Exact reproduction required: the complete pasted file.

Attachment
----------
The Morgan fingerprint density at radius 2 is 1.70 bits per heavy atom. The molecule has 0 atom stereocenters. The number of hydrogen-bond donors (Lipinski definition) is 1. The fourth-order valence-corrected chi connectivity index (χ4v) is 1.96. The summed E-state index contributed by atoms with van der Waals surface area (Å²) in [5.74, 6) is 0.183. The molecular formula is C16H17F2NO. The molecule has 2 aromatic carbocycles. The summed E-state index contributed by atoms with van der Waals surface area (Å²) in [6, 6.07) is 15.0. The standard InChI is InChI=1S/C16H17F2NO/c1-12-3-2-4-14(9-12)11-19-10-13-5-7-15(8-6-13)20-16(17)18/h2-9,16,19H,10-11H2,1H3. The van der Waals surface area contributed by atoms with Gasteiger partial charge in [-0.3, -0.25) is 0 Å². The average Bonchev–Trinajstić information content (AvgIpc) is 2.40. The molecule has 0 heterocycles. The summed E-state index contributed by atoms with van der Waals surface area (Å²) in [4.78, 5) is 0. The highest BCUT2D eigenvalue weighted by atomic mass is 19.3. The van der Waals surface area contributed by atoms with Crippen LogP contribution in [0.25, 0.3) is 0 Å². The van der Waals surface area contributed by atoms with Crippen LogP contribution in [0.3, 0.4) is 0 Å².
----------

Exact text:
The Morgan fingerprint density at radius 2 is 1.70 bits per heavy atom. The molecule has 0 atom stereocenters. The number of hydrogen-bond donors (Lipinski definition) is 1. The fourth-order valence-corrected chi connectivity index (χ4v) is 1.96. The summed E-state index contributed by atoms with van der Waals surface area (Å²) in [5.74, 6) is 0.183. The molecular formula is C16H17F2NO. The molecule has 2 aromatic carbocycles. The summed E-state index contributed by atoms with van der Waals surface area (Å²) in [6, 6.07) is 15.0. The standard InChI is InChI=1S/C16H17F2NO/c1-12-3-2-4-14(9-12)11-19-10-13-5-7-15(8-6-13)20-16(17)18/h2-9,16,19H,10-11H2,1H3. The van der Waals surface area contributed by atoms with Gasteiger partial charge in [-0.3, -0.25) is 0 Å². The average Bonchev–Trinajstić information content (AvgIpc) is 2.40. The molecule has 0 heterocycles. The summed E-state index contributed by atoms with van der Waals surface area (Å²) in [4.78, 5) is 0. The highest BCUT2D eigenvalue weighted by atomic mass is 19.3. The van der Waals surface area contributed by atoms with Crippen LogP contribution in [0.25, 0.3) is 0 Å². The van der Waals surface area contributed by atoms with Crippen LogP contribution in [0.3, 0.4) is 0 Å².